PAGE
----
Pelham, NY – The daughter of a New York City Transit police detective who was murdered in the line of duty is speaking out after a local school superintendent banned staff from wearing a shirt that was created in honor of her slain father.
Carla Caccavale, 44, was just 20 days old when her father, 33-year-old New York City Transit Police Detective George Caccavale, was fatally shot while working a second job at a check cashing business in the Long Island City neighborhood, the New York Daily News reported.
The men who murdered the 11-year department veteran were members of the Black Liberation Army, The Chief Leader reported.
In 2019, the New York Police Department (NYPD) named one of its police dogs K9 Vale in honor of the slain detective.
Carla commemorated the tribute by having 13 sweatshirts made for several of her father’s fellow officers and many of her family members, according to the New York Daily News.
The shirts, which feature an NYPD Transit Bureau K9 patch, a Thin Blue Line flag, and the words “In honor of Detective George Caccavale,” quickly became so popular that Carla ordered more to use as a fundraiser for various law enforcement charities.
At least six Pelham Public Schools (PPS) officials were among those who purchased the memorial shirts, the New York Daily News reported.
Everything seemed to be going well until late October, when PPS Superintendent Cheryl Champ sent out an email banning staff from wearing pro-police masks and clothing, which she claimed were “threatening in nature,” according to News12.
But Champ simultaneously allowed students and staff to wear “Black Lives Matter” attire, to include shirts that listed the names of people killed during incidents with police, FOX News reported.
PPS staff members said that they were told by district officials that the Thin Blue Line flag was a symbol of white supremacy, Carla told Fox & Friends.
On Nov. 3, the superintendent sent out another email further explaining her ban on pro-police symbols.
“I recognize that in these heightened political times, these decisions, which were made on a case-by-case basis, have become intertwined and perceived by some to reflect a political leaning on behalf of myself and the district,” Champ wrote, according to the New York Daily News.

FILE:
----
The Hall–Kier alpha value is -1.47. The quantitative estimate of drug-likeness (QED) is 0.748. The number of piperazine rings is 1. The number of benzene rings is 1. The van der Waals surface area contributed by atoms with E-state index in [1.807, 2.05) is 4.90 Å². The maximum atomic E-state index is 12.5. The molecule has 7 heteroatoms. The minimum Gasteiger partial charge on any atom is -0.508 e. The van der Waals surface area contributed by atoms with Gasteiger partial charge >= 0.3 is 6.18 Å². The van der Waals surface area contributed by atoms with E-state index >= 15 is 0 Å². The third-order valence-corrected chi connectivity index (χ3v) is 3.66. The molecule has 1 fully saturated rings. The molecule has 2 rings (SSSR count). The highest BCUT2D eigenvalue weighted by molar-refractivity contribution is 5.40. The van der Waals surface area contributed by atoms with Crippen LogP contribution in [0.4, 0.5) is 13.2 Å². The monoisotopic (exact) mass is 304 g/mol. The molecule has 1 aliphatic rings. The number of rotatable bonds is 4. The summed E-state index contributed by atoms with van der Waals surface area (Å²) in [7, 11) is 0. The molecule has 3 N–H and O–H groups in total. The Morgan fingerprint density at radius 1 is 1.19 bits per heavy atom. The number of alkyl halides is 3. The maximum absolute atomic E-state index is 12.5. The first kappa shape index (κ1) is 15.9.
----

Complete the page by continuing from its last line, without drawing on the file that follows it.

“Like many symbols whose meaning has been co-opted over time, the thin blue line flag has increasingly been perceived by students to be threatening in nature, causing them to feel unsafe within our schools,” she said.
Carla told Fox & Friends during an interview on Tuesday that it made no sense for PPS to ban pro-police attire while permitting people to wear Black Lives Matter garb.
“It’s hard for me to explain to my children…why a sweatshirt honoring their grandfather is no longer allowed,” she said.
Champ ended up receiving a slew of complaints about the unequal ban, according to News12.
Among them were NYPD Detectives Union President Paul DiGiacomo, who told Champ her ban was an “obscenity” and that she was “perverting” students’ “views about policing in America” and turning them into “cop haters,” the New York Daily News reported.
DiGiacomo slammed Champ for her “decision to ban any graphic or logo that honors the profession of policing or memorializes members of the service who have been killed in the line of duty,” according to The Chief Leader.
“These are personal and deeply felt family memorials that you’ve somehow turned into ‘threatening political speech,’” he wrote.
“At the same time, you’ve decided that the 1960s symbol of a ‘Black Power’ fist is not political, and that listing the names of people who died during the commission of a crime, being questioned by police, or while resisting arrest isn’t political, either, and are permissible to wear,” the union leader added.
Champ ultimately pivoted on Nov. 12, when she issued another email to staff admitting that “decisions made last week did not evenly support our ideals of political neutrality,” according to the New York Daily News.
The superintendent then prohibited all attire that could possibly be construed as being politically-related, to include “social movements such as those represented in schools last week on T-shirts and masks,” the New York Daily News reported.
She said the ban does not extend to students, according to the paper.
Carla said Champ could have used the controversy as a “teachable moment,” but instead ended up “dividing our town,” FOX News reported.
“We’re a very, very small town that now is incredibly divided over this,” she explained. “And there was an opportunity here to bridge instead of burning down the bridge to help this.”
Carla said she was stunned by the district’s hypocrisy, and was especially frustrated that Champ didn’t alter her stance until after the election, The Chief Leader reported.
“We are continuing our fight,” Carla told Fox & Friends. “We would like to see a more formal apology. To say that, ‘well now both are banned – you should be happy’ is not enough.”
“To make such a broad, sweeping decision and make such a huge misstep when you are running the district, in charge of educating an entire district, is incredible, and as educators, they should be able to look at all four symbols on this sweatshirt in the context in which they were intended,” she added.
Carla said all of the proceeds received from the 150 memorial sweatshirts she originally ordered were donated to help NYPD widows and children, as well as the retired K9s program.
Since the controversy with PPS erupted, she’s received orders for over 400 more sweatshirts to help further the cause, Carla told Fox & Friends.